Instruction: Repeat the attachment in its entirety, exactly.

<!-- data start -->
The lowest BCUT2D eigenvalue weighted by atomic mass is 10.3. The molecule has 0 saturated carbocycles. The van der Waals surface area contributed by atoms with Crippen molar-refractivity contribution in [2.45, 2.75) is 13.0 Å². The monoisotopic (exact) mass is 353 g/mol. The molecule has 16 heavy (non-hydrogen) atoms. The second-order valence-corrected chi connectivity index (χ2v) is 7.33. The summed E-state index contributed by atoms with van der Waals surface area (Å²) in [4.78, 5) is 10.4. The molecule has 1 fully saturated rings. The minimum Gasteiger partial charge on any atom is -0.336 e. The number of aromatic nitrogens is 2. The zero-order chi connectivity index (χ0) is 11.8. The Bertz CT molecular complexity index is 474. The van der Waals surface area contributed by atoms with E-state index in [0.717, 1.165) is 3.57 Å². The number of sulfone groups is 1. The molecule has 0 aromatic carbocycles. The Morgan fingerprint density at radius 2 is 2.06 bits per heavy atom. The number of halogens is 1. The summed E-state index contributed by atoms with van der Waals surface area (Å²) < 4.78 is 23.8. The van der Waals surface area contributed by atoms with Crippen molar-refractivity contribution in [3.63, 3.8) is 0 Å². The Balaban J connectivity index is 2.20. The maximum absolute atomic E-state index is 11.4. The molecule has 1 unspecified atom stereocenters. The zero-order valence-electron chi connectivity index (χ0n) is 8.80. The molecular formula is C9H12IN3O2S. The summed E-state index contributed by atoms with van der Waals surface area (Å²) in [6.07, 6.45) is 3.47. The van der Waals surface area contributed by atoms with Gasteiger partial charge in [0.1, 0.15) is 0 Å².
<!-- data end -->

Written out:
The lowest BCUT2D eigenvalue weighted by atomic mass is 10.3. The molecule has 0 saturated carbocycles. The van der Waals surface area contributed by atoms with Crippen molar-refractivity contribution in [2.45, 2.75) is 13.0 Å². The monoisotopic (exact) mass is 353 g/mol. The molecule has 16 heavy (non-hydrogen) atoms. The second-order valence-corrected chi connectivity index (χ2v) is 7.33. The summed E-state index contributed by atoms with van der Waals surface area (Å²) in [4.78, 5) is 10.4. The molecule has 1 fully saturated rings. The minimum Gasteiger partial charge on any atom is -0.336 e. The number of aromatic nitrogens is 2. The zero-order chi connectivity index (χ0) is 11.8. The Bertz CT molecular complexity index is 474. The van der Waals surface area contributed by atoms with E-state index in [0.717, 1.165) is 3.57 Å². The number of sulfone groups is 1. The molecule has 0 aromatic carbocycles. The Morgan fingerprint density at radius 2 is 2.06 bits per heavy atom. The number of halogens is 1. The summed E-state index contributed by atoms with van der Waals surface area (Å²) < 4.78 is 23.8. The van der Waals surface area contributed by atoms with Crippen molar-refractivity contribution in [3.63, 3.8) is 0 Å². The Balaban J connectivity index is 2.20. The maximum absolute atomic E-state index is 11.4. The molecule has 1 unspecified atom stereocenters. The zero-order valence-electron chi connectivity index (χ0n) is 8.80. The molecular formula is C9H12IN3O2S. The summed E-state index contributed by atoms with van der Waals surface area (Å²) in [6.07, 6.45) is 3.47. The van der Waals surface area contributed by atoms with Gasteiger partial charge in [0.1, 0.15) is 0 Å².